Only eight months after receiving his
walking papers, Nate
has become a member of the Strikeforce
Marquardt’s signing with the Zuffa-owned promotion was announced on
Tuesday’s episode of “UFC Tonight” on Fuel TV. The former
middleweight King of Pancrase and UFC title challenger will likely
compete in the Strikeforce welterweight division, though a debut
date was not announced.
While a potential pairing with Tyron
Woodley has been rumored, Marquardt’s manager, Lex McMahon,
told Sherdog.com on Wednesday that nothing is set in stone.
“At this juncture, no opponent is finalized. We are working through
the details with Strikeforce. However, Nate wants to fight the best
in the division, and Tyron certainly qualifies,” McMahon said. “We
will respect the Strikeforce process regarding announcements, but
it is fair to expect that news will be forthcoming in relatively
Marquardt became one of the UFC’s top 185-pound competitors during
nearly six years with the promotion, besting the likes of Jeremy Horn,
Kampmann, Demian Maia
Marquardt last competed in March, notching a unanimous decision
Miller at UFC 128. The 32-year-old was then supposed to make
his welterweight debut in June, but he was removed from his
headlining UFC Live 4 contest after a pre-fight medical revealed
elevated levels of testosterone.
According to the fighter, he began testosterone replacement therapy
(TRT) under orders from his doctor in August 2010 and continued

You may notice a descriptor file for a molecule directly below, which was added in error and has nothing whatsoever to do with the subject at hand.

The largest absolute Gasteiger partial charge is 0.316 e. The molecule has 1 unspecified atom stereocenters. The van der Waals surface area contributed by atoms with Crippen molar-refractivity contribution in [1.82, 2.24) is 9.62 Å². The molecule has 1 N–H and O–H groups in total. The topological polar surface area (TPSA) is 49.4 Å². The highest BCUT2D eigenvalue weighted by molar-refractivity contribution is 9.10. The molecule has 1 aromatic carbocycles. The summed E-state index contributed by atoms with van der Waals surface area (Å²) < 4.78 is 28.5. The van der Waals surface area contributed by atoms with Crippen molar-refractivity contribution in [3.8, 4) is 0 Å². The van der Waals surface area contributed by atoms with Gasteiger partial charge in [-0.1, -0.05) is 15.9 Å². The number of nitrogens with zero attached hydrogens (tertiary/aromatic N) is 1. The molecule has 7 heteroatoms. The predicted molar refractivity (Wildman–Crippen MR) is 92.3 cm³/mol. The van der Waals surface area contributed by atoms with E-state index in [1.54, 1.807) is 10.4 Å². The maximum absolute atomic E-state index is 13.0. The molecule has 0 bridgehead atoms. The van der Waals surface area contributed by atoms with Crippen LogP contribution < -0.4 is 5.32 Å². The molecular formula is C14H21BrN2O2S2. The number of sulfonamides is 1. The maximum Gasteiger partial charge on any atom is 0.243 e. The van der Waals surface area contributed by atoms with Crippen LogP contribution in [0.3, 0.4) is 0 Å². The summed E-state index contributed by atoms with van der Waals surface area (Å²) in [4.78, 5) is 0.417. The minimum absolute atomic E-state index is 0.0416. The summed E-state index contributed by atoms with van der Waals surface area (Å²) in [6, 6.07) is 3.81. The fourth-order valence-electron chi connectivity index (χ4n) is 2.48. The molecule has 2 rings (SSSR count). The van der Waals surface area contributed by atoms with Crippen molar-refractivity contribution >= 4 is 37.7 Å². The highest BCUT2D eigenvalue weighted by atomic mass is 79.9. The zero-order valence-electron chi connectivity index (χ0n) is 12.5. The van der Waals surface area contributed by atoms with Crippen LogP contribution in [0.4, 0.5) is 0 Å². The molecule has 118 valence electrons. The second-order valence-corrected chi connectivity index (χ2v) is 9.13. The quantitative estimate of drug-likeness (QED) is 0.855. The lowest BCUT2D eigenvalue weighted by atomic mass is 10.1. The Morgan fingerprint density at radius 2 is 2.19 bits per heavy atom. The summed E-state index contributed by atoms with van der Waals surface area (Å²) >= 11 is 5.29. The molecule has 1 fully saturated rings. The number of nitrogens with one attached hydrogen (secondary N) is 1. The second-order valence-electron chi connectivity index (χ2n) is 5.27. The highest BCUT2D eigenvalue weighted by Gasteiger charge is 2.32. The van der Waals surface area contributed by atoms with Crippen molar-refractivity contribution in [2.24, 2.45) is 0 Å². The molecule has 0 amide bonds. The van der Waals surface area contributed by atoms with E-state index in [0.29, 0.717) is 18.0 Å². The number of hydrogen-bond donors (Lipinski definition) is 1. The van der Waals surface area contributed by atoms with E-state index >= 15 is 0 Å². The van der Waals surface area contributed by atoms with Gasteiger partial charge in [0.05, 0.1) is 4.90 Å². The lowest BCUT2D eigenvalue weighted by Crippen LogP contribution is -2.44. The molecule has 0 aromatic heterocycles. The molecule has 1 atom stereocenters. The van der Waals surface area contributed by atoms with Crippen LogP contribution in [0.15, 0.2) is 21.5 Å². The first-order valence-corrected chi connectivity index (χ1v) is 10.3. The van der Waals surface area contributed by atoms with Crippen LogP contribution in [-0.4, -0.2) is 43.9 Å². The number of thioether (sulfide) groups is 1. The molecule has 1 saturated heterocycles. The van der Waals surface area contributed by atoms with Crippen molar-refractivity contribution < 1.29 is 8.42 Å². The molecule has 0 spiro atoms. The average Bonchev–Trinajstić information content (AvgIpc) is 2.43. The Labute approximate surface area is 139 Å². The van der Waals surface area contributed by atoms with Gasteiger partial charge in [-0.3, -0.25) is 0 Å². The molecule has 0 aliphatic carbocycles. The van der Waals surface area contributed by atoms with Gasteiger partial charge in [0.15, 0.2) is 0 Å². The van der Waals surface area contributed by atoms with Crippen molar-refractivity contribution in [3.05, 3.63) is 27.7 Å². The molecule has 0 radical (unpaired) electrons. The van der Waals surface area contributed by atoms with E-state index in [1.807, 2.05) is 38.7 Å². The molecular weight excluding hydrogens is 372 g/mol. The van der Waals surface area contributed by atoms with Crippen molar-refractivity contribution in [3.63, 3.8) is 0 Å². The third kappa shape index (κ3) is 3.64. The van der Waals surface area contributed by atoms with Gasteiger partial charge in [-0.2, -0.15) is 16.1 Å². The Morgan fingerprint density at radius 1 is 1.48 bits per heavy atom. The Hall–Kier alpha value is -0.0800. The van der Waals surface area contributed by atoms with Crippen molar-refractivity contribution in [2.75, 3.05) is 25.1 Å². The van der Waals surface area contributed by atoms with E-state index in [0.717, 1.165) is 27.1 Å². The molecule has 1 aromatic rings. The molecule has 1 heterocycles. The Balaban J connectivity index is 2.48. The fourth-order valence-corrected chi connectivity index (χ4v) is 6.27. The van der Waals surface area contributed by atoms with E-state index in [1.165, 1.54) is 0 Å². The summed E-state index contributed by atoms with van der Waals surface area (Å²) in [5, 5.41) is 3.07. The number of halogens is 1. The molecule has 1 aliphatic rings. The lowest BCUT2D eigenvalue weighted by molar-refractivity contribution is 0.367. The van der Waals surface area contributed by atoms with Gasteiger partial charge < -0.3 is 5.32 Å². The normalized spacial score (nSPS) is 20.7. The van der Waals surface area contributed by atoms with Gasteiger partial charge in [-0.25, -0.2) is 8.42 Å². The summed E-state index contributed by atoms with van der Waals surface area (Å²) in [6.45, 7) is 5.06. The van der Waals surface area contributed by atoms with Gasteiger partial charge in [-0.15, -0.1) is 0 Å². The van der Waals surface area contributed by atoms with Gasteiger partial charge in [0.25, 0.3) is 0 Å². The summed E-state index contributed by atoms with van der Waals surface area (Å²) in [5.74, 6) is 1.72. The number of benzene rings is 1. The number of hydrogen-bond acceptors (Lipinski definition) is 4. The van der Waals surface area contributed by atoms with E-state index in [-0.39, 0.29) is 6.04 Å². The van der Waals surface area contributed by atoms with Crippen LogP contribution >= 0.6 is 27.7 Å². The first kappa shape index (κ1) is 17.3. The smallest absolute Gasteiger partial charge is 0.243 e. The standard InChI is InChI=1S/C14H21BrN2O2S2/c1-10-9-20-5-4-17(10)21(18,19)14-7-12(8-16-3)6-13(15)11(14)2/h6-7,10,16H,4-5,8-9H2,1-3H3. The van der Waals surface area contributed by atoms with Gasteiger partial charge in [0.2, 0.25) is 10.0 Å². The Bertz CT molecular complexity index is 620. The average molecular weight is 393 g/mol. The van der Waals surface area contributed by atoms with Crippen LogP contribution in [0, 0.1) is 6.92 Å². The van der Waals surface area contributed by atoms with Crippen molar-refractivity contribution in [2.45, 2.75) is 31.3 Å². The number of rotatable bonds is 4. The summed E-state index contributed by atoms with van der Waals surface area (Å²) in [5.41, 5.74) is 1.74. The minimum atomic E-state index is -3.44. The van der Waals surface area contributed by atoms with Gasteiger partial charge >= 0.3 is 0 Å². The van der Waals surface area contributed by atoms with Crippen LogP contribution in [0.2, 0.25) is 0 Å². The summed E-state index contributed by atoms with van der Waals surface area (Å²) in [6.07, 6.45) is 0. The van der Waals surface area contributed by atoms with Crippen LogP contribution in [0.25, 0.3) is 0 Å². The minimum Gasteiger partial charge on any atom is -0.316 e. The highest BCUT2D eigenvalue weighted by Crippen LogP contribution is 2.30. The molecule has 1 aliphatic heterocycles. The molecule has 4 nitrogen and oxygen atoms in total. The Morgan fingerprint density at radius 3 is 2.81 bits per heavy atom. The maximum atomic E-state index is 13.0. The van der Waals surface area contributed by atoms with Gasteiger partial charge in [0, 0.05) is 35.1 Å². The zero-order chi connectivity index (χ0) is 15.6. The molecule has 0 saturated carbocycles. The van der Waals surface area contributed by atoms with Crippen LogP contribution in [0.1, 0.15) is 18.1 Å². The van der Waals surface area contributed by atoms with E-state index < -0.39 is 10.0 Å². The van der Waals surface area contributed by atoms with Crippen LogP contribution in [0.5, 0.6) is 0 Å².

with it through his March fight with Miller in New Jersey. After
applying for a therapeutic use exemption with the New Jersey State
Athletic Control Board, Marquardt was allowed to fight, but the
commission ordered further investigation into the matter following
According to the fighter, the NJSACB required Marquardt to
discontinue treatment for eight weeks and have his blood examined
by an approved endocrinologist. While this came to pass and
Marquardt was declared a legitimate candidate for TRT, the fighter
later explained that resuming therapy just three weeks prior to his
UFC on Live 4 appearance proved problematic.
Attempting to combat the symptoms of low testosterone, Marquardt’s
doctor recommended he undergo a more aggressive treatment in order
to compensate and return to normal levels by fight night. Instead,
Marquardt’s testosterone levels on the day of the weigh-ins
exceeded the allowable limit, and he was not allowed to fight by
the Pennsylvania State Athletic Commission.
Marquardt was released soon after by UFC president Dana White, who
declared that Marquardt would never again fight for the UFC.
The fighter was also suspended by the Nevada State Athletic
Commission in 2005 after testing positive for Nandrolone, an
anabolic steroid, in his Octagon debut against Ivan
Salaverry at UFC Fight Night 1. Marquardt denied knowingly
using the substance, asserting that he used only over-the-counter
supplements prior to the bout.
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